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Opinion: Bobby Jindal Distances Himself from His Indian American & Asian American Roots

Bobby Jindal
Photo by Gage Skidmore
By Mandy Day
As Asian Americans become more prominent in American politics, candidates from the community have come from both the left and the right. One who just announced a run for president has chosen to distance himself from the community and the concept of the “hyphenated” American.
Louisiana Governor Bobby Jindal has publicly stated on various occasions that he doesn’t believe in hyphenated Americans. That such titles are divisive and strong ethnic identities are a barrier to assimilation in the United States. That’s not surprising since Jindal whose given name is Piyush, adopted the name of the youngest boy from the Brady Bunch at the tender age of 4. Speeches he’s made, one specifically in London earlier this year, are confusing. In his speech to the conservative Henry Jackson society, he promoted ideology consistent with sanitizing one’s ethnic heritage into something more “Americanized”. At the same time, he denies that he’s advocating that immigrants abandon their cultural and religious roots, as reported by Politico.
“Over time, a different philosophy has crept in, and that philosophy now dominates the thinking of the American left, and perhaps even the mainstream of thinking in Europe,” Jindal said. “This philosophy holds the view that it is wrong to expect assimilation — that assimilation is colonialist, assimilation is backward and assimilation is in fact evidence of cultural bigotry and insensitivity.”
Over the course of his political career, Jindal, a Brown educated Rhodes Scholar, has continually distanced himself from his Indian roots by using ethnic pride to attack liberal ideology. Embraced by the Indian American community, Jindal garnered support among huge swaths of the community early in his career. But as his national profile grew, he  further distanced himself from the Indian American community. Much of Jindal’s position on his ethnicity has led one political science professor in Louisiana to say, “there’s not much Indian left in Bobby Jindal.”
Jindal’s political ideology isn’t much different from other conservative GOP candidates for President. He’s opposed to same-sex marriage, abortion rights, anti-discrimination laws, and vows to replace the Affordable Care Act if he is elected to the nation’s highest office. He believes humans contribute to climate change on some level, and promotes investment in green energy while supporting the construction of the Keystone XL pipeline meant to transport oil from Canada to the Gulf of Mexico. Originally in favor of Common Core, Jindal has reversed course in the past couple of years and gone so far as to sue the federal government for trying to force states to adopt the new education curriculum with federal dollars. Like most Republican contenders, Jindal is a staunch defender of gun rights, cutting taxes and spending, teaching intelligent design in public schools, while leaving options open to sending military support  to fight Islamic extremism in the Middle East. He has long talked of protecting Americans from Muslim immigrants seeking to impose Sharia law in the U.S. and promotes selective immigration reform which would allow a pathway to citizenship to some undocumented people while banning immigration of Muslim extremists.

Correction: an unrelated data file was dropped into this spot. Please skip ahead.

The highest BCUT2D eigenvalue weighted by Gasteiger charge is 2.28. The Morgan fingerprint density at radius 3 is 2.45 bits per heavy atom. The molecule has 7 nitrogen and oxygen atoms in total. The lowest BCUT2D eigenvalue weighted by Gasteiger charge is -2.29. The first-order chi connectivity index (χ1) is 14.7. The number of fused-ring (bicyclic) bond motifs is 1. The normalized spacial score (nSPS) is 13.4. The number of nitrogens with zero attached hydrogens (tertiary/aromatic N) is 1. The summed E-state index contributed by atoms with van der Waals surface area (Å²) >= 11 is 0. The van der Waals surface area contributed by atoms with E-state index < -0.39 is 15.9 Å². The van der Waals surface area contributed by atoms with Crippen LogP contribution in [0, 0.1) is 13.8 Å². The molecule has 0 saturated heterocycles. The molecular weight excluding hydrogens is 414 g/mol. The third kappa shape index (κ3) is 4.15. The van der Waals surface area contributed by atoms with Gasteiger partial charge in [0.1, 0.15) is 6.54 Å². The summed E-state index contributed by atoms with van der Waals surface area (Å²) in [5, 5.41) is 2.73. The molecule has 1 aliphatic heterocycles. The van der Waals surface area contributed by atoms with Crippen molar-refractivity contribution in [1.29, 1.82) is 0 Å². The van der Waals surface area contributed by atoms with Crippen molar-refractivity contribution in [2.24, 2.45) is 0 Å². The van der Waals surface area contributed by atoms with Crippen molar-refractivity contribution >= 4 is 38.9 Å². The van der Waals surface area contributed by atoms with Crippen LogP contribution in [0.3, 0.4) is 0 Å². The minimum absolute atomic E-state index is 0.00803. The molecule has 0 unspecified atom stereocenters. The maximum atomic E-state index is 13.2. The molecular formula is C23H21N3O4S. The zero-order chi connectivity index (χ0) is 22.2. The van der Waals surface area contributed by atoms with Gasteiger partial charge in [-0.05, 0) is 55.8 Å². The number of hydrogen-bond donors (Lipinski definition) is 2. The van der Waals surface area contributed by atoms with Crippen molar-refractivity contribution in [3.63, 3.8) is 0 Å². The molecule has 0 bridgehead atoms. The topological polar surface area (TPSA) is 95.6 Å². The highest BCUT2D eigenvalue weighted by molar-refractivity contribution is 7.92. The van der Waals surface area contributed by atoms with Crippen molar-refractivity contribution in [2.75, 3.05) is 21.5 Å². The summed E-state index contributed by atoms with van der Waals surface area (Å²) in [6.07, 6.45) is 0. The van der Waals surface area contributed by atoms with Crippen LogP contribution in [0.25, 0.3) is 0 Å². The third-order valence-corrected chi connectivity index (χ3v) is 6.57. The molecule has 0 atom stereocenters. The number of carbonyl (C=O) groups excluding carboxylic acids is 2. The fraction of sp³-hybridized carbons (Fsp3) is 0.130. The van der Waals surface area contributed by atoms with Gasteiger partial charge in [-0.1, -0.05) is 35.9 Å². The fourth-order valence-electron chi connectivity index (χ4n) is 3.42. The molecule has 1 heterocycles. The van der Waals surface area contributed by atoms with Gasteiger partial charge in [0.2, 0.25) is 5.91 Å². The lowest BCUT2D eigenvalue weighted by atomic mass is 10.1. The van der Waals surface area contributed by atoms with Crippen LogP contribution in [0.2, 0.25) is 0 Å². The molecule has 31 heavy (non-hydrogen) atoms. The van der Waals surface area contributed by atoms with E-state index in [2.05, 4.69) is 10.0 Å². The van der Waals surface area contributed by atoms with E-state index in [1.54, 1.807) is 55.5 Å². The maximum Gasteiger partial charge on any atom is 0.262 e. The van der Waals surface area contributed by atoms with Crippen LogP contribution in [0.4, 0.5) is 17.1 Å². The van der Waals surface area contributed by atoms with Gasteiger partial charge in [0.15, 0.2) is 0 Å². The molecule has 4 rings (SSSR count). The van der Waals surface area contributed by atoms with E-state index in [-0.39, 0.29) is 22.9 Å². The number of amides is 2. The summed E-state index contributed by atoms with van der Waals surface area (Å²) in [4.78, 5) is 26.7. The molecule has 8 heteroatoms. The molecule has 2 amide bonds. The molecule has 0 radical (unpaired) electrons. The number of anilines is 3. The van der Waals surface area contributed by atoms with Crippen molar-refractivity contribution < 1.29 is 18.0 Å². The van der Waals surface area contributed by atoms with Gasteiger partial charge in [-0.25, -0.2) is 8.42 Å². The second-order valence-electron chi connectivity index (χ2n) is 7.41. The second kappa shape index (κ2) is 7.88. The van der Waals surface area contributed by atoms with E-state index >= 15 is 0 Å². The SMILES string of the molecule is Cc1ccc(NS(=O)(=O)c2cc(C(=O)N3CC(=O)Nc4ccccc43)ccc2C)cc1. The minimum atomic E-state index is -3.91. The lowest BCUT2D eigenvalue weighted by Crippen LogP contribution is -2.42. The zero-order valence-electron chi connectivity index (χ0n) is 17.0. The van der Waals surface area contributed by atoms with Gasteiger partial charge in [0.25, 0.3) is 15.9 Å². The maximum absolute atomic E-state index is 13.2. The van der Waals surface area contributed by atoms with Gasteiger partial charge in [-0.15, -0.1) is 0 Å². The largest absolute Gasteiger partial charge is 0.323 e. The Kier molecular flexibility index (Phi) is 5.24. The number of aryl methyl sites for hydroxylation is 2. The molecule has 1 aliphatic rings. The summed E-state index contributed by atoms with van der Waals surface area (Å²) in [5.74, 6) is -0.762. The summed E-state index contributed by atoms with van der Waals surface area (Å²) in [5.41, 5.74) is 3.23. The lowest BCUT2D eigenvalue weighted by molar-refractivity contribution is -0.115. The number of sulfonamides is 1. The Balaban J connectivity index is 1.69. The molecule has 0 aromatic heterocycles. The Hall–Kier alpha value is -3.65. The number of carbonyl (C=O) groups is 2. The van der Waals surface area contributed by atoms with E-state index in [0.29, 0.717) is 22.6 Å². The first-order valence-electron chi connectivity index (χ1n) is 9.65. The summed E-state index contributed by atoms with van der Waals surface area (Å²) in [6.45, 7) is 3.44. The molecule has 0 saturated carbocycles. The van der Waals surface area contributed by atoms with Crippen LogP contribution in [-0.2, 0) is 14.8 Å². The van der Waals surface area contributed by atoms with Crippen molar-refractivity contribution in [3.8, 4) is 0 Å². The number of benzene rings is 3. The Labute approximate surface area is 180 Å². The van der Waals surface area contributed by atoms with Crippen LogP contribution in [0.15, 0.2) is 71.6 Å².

Many of his encounters with national media have been less than stellar. Jindal delivered the GOP rebuttal to President Obama’s first State of the Union address in 2009 which was largely panned by major media as amateurish, campy, and he was likened to characters on television sitcoms. More recently, the official portrait of Jindal in Louisiana was publicized with a noticeable lightening of Jindal’s skin color. Time Magazine analyzed the larger implications of how lightened skin tones reflect a historical desire to “Americanize” political figures, and question whether that standard still exists in present day society.
Since Jindal announced Tuesday his candidacy for President, analysts wonder if his notoriety in 2015 can eclipse that of 2012, when political experts believe he had a better chance of winning the party’s nomination. His popularity in Louisiana has plummeted since the last presidential race, and he is polling near bottom in New Hampshire, one of the country’s first primaries. The field is crowded with more than a dozen candidates for the GOP nomination, and more announcements are anticipated in the coming weeks. Without a strong showing in the polls, it is doubtful Jindal will make the stage in the first debate scheduled for August.


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